However, as our awakening deepens and our realization of the wisdom of our true self awakens, we come to live this more fully. This awakening self takes everything as its home. There is no stealing when we genuinely know everything is ourselves and that everything belongs to everyone. The 'spotless integrity' of treating everything in its correct way is equivalent to not stealing. When we have this awakened mind, there is a natural practice of keeping this awakened mind and not clouding it. This is the true meaning of not taking intoxicants; to not do things that cloud the innate purity of our mind. Awakened mind naturally does not make mistakes. It does the activity of maintaining awakened mind while interacting in the world. This is sila; it is pure not in the sense of good as opposed to bad, but good without qualifications.
As we awaken to Buddha Nature we find this is also to become the Dharma activity. How do we become this activity of the dharma? The fact is there is nothing other than the activity of the dharma. Every single thing and person in this great world is doing the activity of the dharma. It is true that the activity of the dharma sometimes stagnates and separates itself to form a sense of self-centered 'I am'. It is important to have an 'I am self' as it is this ego self that thinks about things and about the spiritual aspect of self. It is this 'I am self' that comes to the wisdom that it is limited and can develop.
How do we become this activity of the Dharma that in fact is simply always happening. It is by fully becoming the activity of the dharma. For example, if we are talking to friends, it is none other than the activity of awakening to totally talking and listening. If we are not fully engaged in what we are doing, we find ourselves in the self-centered 'I am' self, indulging the self. When we talk too much, we are affirming the 'I am self'.
Whether we are speaking verbally to someone or simply chattering in our mind, this is becoming one-sided in the 'I am'. Talking and then fully listening to the other so fully that we are not separate from this activity is the activity of the dharma.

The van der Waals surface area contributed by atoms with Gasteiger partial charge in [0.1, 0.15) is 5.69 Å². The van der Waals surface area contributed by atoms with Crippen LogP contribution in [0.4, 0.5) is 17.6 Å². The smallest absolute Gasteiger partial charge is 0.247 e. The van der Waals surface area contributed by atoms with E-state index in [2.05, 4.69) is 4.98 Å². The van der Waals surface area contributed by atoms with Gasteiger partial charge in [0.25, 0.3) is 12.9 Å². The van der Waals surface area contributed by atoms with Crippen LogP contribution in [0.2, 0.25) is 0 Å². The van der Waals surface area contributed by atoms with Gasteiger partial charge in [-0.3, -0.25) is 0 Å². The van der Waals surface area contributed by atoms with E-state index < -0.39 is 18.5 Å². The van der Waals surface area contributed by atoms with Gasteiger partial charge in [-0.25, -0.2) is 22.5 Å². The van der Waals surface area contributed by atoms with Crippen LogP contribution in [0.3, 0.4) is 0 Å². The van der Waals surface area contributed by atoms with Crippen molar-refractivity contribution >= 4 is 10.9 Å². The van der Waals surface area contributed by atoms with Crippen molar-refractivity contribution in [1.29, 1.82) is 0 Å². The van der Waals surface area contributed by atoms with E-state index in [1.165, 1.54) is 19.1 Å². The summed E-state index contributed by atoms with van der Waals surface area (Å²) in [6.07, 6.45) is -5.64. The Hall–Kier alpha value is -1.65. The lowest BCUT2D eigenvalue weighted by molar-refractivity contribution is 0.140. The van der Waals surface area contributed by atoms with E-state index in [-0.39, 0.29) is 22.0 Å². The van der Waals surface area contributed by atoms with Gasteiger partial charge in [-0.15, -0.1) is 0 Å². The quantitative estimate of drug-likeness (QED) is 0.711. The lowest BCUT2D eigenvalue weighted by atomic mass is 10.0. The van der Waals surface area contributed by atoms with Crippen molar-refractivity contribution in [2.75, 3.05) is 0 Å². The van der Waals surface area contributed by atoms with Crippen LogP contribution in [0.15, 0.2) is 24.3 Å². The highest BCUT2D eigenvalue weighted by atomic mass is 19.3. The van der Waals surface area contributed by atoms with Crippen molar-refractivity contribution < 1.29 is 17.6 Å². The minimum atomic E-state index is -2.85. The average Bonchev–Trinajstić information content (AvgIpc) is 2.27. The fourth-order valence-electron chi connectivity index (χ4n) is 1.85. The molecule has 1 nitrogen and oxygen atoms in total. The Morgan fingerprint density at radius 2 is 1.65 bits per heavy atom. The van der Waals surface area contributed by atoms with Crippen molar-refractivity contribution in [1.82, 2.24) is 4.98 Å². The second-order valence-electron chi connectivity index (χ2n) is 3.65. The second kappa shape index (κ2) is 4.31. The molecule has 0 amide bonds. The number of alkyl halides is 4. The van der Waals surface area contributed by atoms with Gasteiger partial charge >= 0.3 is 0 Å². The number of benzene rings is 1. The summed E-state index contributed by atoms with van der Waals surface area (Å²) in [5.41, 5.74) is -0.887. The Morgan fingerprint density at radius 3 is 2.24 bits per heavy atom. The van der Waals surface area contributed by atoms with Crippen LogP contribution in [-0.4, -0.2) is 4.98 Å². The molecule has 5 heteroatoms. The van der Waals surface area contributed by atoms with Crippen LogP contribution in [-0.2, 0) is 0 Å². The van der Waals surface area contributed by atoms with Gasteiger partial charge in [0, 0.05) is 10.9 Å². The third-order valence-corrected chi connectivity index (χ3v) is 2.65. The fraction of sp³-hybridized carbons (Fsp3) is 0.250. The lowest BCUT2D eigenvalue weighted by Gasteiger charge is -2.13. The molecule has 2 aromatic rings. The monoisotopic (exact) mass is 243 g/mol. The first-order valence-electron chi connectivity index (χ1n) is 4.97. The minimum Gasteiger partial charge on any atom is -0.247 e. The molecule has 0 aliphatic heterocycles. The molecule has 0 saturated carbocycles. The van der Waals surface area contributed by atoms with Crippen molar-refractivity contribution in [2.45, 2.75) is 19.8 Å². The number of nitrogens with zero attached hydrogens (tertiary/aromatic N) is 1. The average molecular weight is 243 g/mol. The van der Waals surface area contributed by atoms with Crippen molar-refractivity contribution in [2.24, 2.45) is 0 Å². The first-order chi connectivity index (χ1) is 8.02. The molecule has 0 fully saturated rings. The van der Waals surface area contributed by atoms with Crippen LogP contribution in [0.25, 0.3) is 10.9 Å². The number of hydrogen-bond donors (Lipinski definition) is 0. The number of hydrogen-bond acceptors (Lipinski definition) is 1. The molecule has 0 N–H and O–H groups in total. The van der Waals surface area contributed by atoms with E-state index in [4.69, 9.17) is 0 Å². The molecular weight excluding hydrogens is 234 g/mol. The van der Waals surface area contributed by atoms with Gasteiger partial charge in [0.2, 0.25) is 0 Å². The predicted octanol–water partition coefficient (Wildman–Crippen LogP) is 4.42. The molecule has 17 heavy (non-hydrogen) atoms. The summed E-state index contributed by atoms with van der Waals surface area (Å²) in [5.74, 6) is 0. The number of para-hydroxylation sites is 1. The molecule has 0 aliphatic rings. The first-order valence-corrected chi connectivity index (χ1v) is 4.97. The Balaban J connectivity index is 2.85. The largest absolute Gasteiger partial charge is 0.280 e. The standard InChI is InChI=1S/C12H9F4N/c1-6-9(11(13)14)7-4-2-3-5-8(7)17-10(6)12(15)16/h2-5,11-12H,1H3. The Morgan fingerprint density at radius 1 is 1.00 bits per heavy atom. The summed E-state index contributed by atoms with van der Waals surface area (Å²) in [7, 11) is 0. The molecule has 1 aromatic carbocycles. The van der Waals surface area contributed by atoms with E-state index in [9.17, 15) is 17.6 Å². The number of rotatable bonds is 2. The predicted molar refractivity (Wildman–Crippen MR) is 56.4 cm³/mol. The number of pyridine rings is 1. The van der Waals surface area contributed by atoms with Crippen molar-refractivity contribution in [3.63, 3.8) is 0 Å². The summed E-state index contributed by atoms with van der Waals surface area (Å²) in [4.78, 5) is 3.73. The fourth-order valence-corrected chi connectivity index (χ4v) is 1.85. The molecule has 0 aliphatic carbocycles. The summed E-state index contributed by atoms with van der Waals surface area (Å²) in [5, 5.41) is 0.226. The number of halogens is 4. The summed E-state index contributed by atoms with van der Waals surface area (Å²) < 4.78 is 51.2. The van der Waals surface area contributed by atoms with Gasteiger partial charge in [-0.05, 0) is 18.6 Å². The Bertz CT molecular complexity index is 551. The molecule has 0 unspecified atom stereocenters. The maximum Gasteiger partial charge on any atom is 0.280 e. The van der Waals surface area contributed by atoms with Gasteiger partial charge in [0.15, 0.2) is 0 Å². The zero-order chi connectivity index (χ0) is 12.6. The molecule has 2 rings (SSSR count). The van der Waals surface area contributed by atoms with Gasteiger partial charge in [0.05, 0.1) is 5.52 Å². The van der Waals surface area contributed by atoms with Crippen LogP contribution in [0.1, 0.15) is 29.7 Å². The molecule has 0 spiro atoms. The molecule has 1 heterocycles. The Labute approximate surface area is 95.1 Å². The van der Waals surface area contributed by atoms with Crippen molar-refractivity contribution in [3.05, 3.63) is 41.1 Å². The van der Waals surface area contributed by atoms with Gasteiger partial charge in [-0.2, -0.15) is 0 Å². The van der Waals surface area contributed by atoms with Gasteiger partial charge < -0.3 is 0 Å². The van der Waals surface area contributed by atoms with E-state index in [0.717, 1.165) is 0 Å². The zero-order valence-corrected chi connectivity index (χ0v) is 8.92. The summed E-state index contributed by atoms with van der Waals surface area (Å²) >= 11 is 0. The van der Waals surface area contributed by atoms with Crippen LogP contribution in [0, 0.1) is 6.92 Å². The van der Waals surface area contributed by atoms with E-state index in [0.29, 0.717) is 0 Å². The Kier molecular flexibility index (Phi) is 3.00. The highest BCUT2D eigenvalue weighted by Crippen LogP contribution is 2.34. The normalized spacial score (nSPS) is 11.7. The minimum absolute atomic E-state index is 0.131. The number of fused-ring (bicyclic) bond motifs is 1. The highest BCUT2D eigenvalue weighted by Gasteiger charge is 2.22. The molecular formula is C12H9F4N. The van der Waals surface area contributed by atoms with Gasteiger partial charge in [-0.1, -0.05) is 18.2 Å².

When we stand a little outside of the events of our life, we are coalescing into a small 'I am' self. When we manifest ourselves in our surroundings and allow our surroundings and the people in it to manifest themselves and thus interweave this movement between inside/outside, subject/object we are becoming the activity of the Dharma.
When we force things we are affirming 'I am' in a positive way. When we are not fully engaged, we are affirming 'I am' in a negative way. These are not true practice.
In our breath, it is simply allowing the inbreath to pull along the outbreath to its smallest point. As the inbreath completes itself it rests and the outbreath takes the initiative and completes itself in breathing out and at the same time pulls the inbreath to its smallest point.
The activity of the dharma is simply full engagement in what we are doing. It is full engagement to such a degree that we let go of the "I am" standpoint and become the activity of the moment. As we practice we discover that all along we have been undertaking the activity of dharma. We learn to stand a bit back from the activity, and catch it just as it is now and then. We discover this principle of the activity of the dharma moving between self and other, inside and outside, past and future. This is our true life; the practice of moving between living and dying. It is an awakening of our true self and putting down roots of our true self. This interaction between subject and object, self and other, past and future, brings about the wonderful branching and flowering of this tree.